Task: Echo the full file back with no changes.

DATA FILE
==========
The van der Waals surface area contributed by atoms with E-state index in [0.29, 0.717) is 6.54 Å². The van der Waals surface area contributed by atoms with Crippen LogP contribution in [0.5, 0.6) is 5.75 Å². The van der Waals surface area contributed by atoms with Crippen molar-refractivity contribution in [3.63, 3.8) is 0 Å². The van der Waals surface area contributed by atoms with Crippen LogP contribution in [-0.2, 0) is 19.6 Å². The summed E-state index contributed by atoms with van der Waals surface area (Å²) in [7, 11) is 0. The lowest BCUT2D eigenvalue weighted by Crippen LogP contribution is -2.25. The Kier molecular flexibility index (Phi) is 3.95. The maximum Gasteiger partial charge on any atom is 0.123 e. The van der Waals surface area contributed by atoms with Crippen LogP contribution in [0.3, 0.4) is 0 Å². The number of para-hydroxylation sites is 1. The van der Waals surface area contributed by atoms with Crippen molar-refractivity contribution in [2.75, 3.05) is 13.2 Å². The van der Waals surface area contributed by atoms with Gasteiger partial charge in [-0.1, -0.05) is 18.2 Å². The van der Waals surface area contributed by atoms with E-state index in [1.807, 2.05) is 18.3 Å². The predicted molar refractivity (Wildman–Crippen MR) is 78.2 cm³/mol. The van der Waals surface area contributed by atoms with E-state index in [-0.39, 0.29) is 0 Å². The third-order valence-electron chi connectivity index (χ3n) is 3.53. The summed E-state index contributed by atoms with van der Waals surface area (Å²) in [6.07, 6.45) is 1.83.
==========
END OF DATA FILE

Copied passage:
The van der Waals surface area contributed by atoms with E-state index in [0.29, 0.717) is 6.54 Å². The van der Waals surface area contributed by atoms with Crippen LogP contribution in [0.5, 0.6) is 5.75 Å². The van der Waals surface area contributed by atoms with Crippen molar-refractivity contribution in [3.63, 3.8) is 0 Å². The van der Waals surface area contributed by atoms with Crippen LogP contribution in [-0.2, 0) is 19.6 Å². The summed E-state index contributed by atoms with van der Waals surface area (Å²) in [7, 11) is 0. The lowest BCUT2D eigenvalue weighted by Crippen LogP contribution is -2.25. The Kier molecular flexibility index (Phi) is 3.95. The maximum Gasteiger partial charge on any atom is 0.123 e. The van der Waals surface area contributed by atoms with Crippen LogP contribution in [0.3, 0.4) is 0 Å². The number of para-hydroxylation sites is 1. The van der Waals surface area contributed by atoms with Crippen molar-refractivity contribution in [2.75, 3.05) is 13.2 Å². The van der Waals surface area contributed by atoms with Gasteiger partial charge in [-0.1, -0.05) is 18.2 Å². The van der Waals surface area contributed by atoms with E-state index in [1.807, 2.05) is 18.3 Å². The predicted molar refractivity (Wildman–Crippen MR) is 78.2 cm³/mol. The van der Waals surface area contributed by atoms with E-state index in [-0.39, 0.29) is 0 Å². The third-order valence-electron chi connectivity index (χ3n) is 3.53. The summed E-state index contributed by atoms with van der Waals surface area (Å²) in [6.07, 6.45) is 1.83.